Chapter 87349973

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Chapter NumberIV
Chapter Title
Chapter Urlhttp://nla.gov.au/nla.news-article87349973
Full Date1889-07-12
Page Number4
Corrections0
Word Count1271
IllustratedN
Last Corrected0000-00-00
Newspaper TitleThe Colac Herald (Vic. : 1875 - 1918)
Trove TitleThe Bush Wedding
article text

. - -TrE--BUSHI WEDDING. ' c - - - [BY J. R. LocKYEAiz.] t * Authbr of " ouilburn' Mary," "Little Mother," "' Mr. Bunyip," or "Mary - " ' om'erville's a Ramble," &c., &c. . .. CJAPTEIR IV. • " You jest do look killin' you do so, s thiere'ds no gammon. That flower of a yours 'ud go well with a bit of bacon." i " Ah I'm not like you chaps, all for ( show. I go in for the useful as well I as ornamental, This is the sort of I flower I believe in ; when I've done t with it, don't ye see, it'll do to go into the saiucepan," retorted the youthful original, a sapling of nine i'eei, tjiih'' piercing black eyes, and skin nearly as dark as a Spaniard's,' five feet eleven, with not an ounce of superfluous flesh about him, tough as whalebone. and flexible as an eel.| The swiftest runner and highest jnumper'abont those parts, the taking of th'` stiffest fence. was as plaýy to him. "It'll take ye' all your time [though to keep .the'girls off,": replied a third speaker,: "iand if ye should manage, to do' that, you'll have to keep a sharp look out after the cows.". But without" deigning furthler reply, away he str6ode, atliumb'in each arm] bhoble of his .WaistcQat,, and chest throwni out like a pouter ,pigeon's, raising his hast with the aiir of. a busli Beau Brummel to-this or that female oni-horseback or conveyance lifting children from the latter,, as. well .as -iassistingi their mothers and others to alight, and equestrienies: when un accompanied by males, to dismountn as they would drive or rein up 'in 'front of the inn,-pretending, every n6WTand theni tomistake some young 'ifeialde'r other for the bridlie: eself,' and offering lie ill sorts of congratnu lations;,upon theb happy event, ex .pressing his -regret at the same time itntat he'd not- madeher: acquaintanice at an early period, when matters mightiliave"gone 'differently, aan'd( so "forth 'tliahkiing her all the same but he wouldn't take anlything jus? now, but 'sr'ome other time he would bd .iimostlhappy-to drink- her and her ,husband's health-(it is needless to say hle had. not been solicited to-re -friesih. himself in- any sucli 'way) winding:up: by asking her, should she' see his old friend the Governor, whom he expected up from town to learn -his views upon certain state matters, .to tbll- him bed'l meet him- at " Jack's "-the -name by which thd :proprietor of thlie "i Searers' Armis' w 'as familiarly kiown .anid., have a p'itch' ?with him on politics," .wind-' ing up as he would leave her with a stave of some locally popular'song, or f avourite in the shearing sheds.' i a"iMany were" the' triumphs of the local dressmakers" art, the resources of whose establishments. had- been 'subjected to a pretty severe strain. for. some, time past, Euroa, Benalla, and ev'en distant Wangaratta being also laid under contribution to supply the' girl's 'requirements. If the r dresses were not ini all cases in strict accordance with the most correct taste; judging by the standard established by the leading Melbourne "Modistes"' they wer6e, neveitheless, calculated to display to' advantage tihe wearer's comely forms, the colors of the ,materials employed being- the reflex of the wearers'- natures-bright and .joyous. ...' earty 'lbokiig lasses were they for the most part, with voices sti:engthefied by breathing the pure, odor-laden "air"arounid themr-would their poor town - sisters - crowded in factories'were as well circumstanced ,in this respect !- amongst other things by giving the " Coo-oo-ee" at meal and other" tinies to;'fathers and brothers working in paddocks often '"'ahy 'hIundieds_ of yards, from .the Shomeiteadd: .A little boisterous they i.nmight, perhaps,liavc appeared viewed !;by. the .light:bofth stricter code of town etiquette, but it was abbisteir onsness' firee,, froni any unbecomin' "efdeni64ts' aid 'born of .bush freedom alone. Their hearty peals:of laughter; as they rode or drove into- the town! .'shipiwith tlieirmasývains would doubt less have startled in, some cases tihe more refined'aiid jsensitive of their to.wn sisters, .though in, point, of genieral morality the bush-'girl'iwill Scompare favoribly with" the "best of them, " Her heirtaits sound'as a bell, and her tongue the clapper." I?Iit6 'the .towssship they,kept coming from ev'eLy point of :the compass, till such groups were assembled both "'.vitlihii aand outside the' inn as1 had never before been witnessed 'since its 'doors' were fist tliross'u open to tie puiblic some quarter of a centuary bofore..' Such, happy looking sun burnt faces; such hearty grips of the hand' 'as' to make the fingers tingld Sagain; uel i refreshings of the memory of events in by-gone days of common -interestfto both old and youing about, those parts,' with, )references in the case of some of-them to older times .'still in.the dear oldUand 'beeyoid 'the "sparkling waters', the 'ciadle6 5of "d race""That precious stone'setihm the silver.sea,' shosc sone have founded "a "eater Britainm' :and bettered there the- lesso.s.in liberty they had learnied in that dear, far-off father land; that gradiioldoland,'whiilhhas: given to the siorld a Sliakespeare, S-a"T'ilton, and a' Newton, theO Christiana philosopher, auWilberforce, a Fry, and -ao-Howard,-and a whole army of: devoted workers:' .ii a hundr'ed spiritual and philanthropie directions; nhehr anid dwomen'"wlh6'have'giveri their time, and-means, and lives indeed, for the mi~iehioration of the condition of the poor, "the afflicted, and .oppressed of every race, and creed, 'and clime. ":For.; the hearts of some of the elders gathered there-" whose limbs were made in England" and whose 'vell-knit, sturdy sons and comely "daughters were making the township rimg again with their mirth-still 'affectionately clung to the homes of 'theii' boyhood, some smiling village *it may be, with its Hawthorn-hedged 'shady lanes, where blackbird, and ithrush, and nightingale make both iday and night melodious; or in one (or:other of the busy centres, where ,.the virgin ores are shaped into cnd ,less forms, and distributed amongst :the nations of the earth ; or where hthe busy shuttle is to be heard, ,forming fabrics wherewith to clothe the people of every clime. And if thie eye'of morie than one of these, .now entered upon Life's seventh and last stage, and fast reaching the con fines of the shadowy land, did at times display a tendency to moisten, as, sitting upon rustic seats placed 'here;and there about the Inn, they recalled to each other's remembrance the events of the long ago-the lived and lost ones-is the matter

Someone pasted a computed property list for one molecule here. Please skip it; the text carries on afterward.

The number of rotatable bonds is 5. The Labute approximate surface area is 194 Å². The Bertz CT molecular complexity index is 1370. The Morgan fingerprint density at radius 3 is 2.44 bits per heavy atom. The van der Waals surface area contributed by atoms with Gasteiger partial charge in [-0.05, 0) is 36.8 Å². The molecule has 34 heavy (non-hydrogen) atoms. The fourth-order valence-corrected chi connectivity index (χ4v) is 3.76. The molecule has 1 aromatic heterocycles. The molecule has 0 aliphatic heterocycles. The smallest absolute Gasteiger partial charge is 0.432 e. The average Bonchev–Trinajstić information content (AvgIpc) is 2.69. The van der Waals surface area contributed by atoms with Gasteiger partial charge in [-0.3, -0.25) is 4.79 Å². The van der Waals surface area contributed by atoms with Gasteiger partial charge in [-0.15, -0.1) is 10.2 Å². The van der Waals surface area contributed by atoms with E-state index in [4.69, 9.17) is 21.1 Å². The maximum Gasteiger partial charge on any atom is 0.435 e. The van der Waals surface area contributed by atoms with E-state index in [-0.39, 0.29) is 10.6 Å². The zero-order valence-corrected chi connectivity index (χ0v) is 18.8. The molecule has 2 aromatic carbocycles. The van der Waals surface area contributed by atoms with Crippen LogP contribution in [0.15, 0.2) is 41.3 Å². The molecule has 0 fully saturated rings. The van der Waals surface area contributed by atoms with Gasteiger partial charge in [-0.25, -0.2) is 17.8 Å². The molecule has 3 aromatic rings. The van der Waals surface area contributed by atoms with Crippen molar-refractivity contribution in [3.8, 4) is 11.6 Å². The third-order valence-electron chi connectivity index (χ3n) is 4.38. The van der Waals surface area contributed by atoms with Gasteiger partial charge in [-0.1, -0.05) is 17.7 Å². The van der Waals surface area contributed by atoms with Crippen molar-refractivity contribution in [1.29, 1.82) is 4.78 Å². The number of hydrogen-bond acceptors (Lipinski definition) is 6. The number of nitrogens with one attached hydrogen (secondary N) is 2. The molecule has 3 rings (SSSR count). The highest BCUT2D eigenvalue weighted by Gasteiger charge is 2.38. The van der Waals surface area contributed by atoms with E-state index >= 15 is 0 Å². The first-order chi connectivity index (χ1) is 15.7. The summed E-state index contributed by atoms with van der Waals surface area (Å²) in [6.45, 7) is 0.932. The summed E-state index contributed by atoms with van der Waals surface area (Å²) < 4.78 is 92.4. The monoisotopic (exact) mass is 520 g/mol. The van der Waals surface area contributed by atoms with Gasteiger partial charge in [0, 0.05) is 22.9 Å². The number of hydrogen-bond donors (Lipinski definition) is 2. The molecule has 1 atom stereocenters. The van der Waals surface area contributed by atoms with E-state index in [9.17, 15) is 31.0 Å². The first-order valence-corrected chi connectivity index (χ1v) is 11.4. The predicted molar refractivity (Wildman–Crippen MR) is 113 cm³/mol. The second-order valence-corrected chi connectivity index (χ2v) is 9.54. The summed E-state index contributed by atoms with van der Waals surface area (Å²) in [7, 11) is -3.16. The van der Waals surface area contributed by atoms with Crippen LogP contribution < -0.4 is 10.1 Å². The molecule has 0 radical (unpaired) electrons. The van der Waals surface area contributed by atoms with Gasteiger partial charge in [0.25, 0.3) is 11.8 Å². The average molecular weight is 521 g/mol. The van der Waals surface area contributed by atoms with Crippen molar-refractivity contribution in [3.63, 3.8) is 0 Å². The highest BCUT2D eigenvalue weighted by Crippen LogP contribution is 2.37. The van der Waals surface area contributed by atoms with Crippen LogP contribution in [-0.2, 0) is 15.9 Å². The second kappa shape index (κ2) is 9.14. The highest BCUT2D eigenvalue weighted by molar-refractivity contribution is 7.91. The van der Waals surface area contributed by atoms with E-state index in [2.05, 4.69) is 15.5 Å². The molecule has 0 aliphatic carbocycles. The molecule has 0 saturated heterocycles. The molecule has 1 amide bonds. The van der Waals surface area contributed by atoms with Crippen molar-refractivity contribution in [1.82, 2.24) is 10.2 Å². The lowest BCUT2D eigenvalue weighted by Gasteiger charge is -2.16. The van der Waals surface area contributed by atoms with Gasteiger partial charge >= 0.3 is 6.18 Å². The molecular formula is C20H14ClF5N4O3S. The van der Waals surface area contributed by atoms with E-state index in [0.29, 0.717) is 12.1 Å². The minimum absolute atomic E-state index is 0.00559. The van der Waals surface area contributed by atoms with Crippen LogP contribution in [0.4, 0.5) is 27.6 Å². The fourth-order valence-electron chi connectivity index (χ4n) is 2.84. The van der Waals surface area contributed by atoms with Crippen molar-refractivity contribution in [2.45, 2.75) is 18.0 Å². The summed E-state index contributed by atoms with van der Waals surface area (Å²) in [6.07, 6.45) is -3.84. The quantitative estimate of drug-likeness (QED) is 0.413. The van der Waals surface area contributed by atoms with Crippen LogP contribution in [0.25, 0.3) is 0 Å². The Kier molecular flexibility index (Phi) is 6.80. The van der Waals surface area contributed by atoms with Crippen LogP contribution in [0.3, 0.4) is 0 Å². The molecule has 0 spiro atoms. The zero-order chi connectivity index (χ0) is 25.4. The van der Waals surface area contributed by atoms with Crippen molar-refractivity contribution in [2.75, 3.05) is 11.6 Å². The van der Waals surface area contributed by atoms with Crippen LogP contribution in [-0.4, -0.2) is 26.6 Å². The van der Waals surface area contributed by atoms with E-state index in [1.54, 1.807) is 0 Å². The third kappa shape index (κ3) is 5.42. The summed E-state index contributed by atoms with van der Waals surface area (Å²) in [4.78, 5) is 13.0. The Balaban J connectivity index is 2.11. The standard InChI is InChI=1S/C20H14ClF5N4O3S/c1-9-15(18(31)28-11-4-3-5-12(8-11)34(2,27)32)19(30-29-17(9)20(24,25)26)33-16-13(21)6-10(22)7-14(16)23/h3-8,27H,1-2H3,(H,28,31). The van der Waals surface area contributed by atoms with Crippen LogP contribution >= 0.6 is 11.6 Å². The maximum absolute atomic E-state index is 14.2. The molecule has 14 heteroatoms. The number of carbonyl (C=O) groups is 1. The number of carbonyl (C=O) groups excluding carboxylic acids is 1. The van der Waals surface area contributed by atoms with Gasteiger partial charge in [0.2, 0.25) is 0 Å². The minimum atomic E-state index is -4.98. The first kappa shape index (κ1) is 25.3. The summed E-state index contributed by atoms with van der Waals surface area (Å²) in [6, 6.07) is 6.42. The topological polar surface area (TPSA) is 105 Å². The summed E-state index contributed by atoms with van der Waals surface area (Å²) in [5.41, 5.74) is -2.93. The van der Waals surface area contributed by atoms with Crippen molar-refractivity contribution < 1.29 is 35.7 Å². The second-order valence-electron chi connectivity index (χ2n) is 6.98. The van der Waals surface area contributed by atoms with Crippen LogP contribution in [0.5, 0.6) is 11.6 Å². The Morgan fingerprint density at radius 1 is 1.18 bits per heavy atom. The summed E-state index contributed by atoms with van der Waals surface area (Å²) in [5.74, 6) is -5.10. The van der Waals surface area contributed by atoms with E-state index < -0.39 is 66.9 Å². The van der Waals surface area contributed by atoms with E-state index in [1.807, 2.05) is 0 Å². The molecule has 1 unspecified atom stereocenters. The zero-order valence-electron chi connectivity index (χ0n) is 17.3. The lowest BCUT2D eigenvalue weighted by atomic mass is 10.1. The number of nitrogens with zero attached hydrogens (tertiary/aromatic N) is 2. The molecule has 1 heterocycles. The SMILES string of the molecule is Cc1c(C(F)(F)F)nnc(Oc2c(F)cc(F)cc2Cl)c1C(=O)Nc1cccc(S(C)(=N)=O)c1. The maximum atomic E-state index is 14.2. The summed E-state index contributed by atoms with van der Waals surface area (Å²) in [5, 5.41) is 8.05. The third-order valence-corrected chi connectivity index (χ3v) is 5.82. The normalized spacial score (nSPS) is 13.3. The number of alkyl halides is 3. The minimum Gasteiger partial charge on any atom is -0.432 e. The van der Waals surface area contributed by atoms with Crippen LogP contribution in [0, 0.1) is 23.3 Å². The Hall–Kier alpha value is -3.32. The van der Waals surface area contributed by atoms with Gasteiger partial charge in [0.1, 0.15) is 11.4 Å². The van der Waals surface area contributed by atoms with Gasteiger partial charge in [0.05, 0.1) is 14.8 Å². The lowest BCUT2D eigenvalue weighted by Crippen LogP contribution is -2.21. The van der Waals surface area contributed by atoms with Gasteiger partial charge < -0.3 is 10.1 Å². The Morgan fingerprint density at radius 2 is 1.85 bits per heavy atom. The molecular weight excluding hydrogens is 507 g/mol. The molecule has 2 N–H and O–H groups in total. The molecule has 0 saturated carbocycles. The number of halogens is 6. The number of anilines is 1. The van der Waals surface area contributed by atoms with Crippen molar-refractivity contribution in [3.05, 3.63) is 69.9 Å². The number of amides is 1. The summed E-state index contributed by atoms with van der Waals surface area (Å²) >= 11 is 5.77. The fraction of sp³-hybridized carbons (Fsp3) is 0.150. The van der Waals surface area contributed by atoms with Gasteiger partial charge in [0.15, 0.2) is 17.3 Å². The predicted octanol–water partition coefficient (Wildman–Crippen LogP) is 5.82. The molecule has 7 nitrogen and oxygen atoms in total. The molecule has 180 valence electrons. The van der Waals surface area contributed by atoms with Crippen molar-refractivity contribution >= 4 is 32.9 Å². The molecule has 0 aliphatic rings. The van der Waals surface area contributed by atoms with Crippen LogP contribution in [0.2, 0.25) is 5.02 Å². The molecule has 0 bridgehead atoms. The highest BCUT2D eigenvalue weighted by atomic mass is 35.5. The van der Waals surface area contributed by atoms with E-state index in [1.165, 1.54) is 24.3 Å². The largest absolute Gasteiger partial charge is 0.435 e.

ine to be wondered at? These oung men, now scattered about the ownship, or gathered in groups vithin or around, the Inn ; filling in he time in some cases in running. umping, or wrestling, taking up the tory of Life where tl,.ir parents vere leaving it, and to whom up to he present time it had been all sun hine, had " possnmed " and played, .nd rambled the bush together when ts density had made it a matter of lifficulty to penetrate from one amnlet to another; had learned the >ush lore of the aborigines, conveyed o them through their pigeon English ; often passing days together vith the sable skins, to the conster lation of their parents, who would mnow nothing of their whereabouts intil'they should take it. into their leads to reftrn, after having .suffi oiently inuiigetdl their 'passion; 'for Bshing in .lake .or river,.Yild ,;fowl huntitig,.and other aboriginalsports, pregsentin'g theiselves tothe astoiishied eyes oftliose.parnts lik-"th' ie 'in the. memorytrying storyo,. otle "House 'tlhat Jack Buil - all tattered .and torn "-andf.displayirng general' -ibdications 'iof. hbaving.,'been upon the e o"f relpsn "nt barbaris~~~?T r .; .C . ., ....(To be Continuel.),y,^,lc !.\ ,.!